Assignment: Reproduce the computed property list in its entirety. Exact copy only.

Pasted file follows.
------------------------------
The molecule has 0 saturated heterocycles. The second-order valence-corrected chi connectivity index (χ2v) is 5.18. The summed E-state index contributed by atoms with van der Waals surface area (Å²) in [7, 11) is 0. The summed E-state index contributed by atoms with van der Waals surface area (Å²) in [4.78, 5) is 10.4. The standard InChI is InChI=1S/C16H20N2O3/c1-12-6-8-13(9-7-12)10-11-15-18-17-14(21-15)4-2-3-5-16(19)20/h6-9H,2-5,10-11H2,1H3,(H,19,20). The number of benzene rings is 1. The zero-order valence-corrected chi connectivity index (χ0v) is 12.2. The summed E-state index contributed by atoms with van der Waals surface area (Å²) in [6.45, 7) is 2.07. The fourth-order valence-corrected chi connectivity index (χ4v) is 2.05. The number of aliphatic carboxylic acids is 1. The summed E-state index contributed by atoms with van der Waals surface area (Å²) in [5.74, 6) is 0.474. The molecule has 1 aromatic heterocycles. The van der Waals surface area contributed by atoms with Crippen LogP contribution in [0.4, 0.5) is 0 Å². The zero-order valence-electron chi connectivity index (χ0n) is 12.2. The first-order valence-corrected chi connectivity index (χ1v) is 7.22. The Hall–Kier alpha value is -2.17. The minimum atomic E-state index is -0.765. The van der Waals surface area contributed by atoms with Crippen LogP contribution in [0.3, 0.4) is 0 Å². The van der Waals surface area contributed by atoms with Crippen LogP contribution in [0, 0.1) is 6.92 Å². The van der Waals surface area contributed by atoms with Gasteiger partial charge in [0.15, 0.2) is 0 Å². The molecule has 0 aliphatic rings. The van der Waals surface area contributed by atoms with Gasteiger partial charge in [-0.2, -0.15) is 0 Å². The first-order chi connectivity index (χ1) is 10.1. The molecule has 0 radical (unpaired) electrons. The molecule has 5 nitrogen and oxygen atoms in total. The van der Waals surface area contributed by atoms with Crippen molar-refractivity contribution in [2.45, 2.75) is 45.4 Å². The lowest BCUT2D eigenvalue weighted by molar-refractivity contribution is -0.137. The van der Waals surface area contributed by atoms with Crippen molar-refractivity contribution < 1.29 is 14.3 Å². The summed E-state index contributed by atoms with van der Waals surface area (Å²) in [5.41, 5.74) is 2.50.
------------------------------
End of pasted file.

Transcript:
The molecule has 0 saturated heterocycles. The second-order valence-corrected chi connectivity index (χ2v) is 5.18. The summed E-state index contributed by atoms with van der Waals surface area (Å²) in [7, 11) is 0. The summed E-state index contributed by atoms with van der Waals surface area (Å²) in [4.78, 5) is 10.4. The standard InChI is InChI=1S/C16H20N2O3/c1-12-6-8-13(9-7-12)10-11-15-18-17-14(21-15)4-2-3-5-16(19)20/h6-9H,2-5,10-11H2,1H3,(H,19,20). The number of benzene rings is 1. The zero-order valence-corrected chi connectivity index (χ0v) is 12.2. The summed E-state index contributed by atoms with van der Waals surface area (Å²) in [6.45, 7) is 2.07. The fourth-order valence-corrected chi connectivity index (χ4v) is 2.05. The number of aliphatic carboxylic acids is 1. The summed E-state index contributed by atoms with van der Waals surface area (Å²) in [5.74, 6) is 0.474. The molecule has 1 aromatic heterocycles. The van der Waals surface area contributed by atoms with Crippen LogP contribution in [0.4, 0.5) is 0 Å². The zero-order valence-electron chi connectivity index (χ0n) is 12.2. The first-order valence-corrected chi connectivity index (χ1v) is 7.22. The Hall–Kier alpha value is -2.17. The minimum atomic E-state index is -0.765. The van der Waals surface area contributed by atoms with Crippen LogP contribution in [0.3, 0.4) is 0 Å². The van der Waals surface area contributed by atoms with Crippen LogP contribution in [0, 0.1) is 6.92 Å². The van der Waals surface area contributed by atoms with Gasteiger partial charge in [0.15, 0.2) is 0 Å². The molecule has 0 aliphatic rings. The van der Waals surface area contributed by atoms with Gasteiger partial charge in [-0.2, -0.15) is 0 Å². The first-order chi connectivity index (χ1) is 10.1. The molecule has 0 radical (unpaired) electrons. The molecule has 5 nitrogen and oxygen atoms in total. The van der Waals surface area contributed by atoms with Crippen molar-refractivity contribution in [2.45, 2.75) is 45.4 Å². The lowest BCUT2D eigenvalue weighted by molar-refractivity contribution is -0.137. The van der Waals surface area contributed by atoms with Crippen molar-refractivity contribution < 1.29 is 14.3 Å². The summed E-state index contributed by atoms with van der Waals surface area (Å²) in [5.41, 5.74) is 2.50.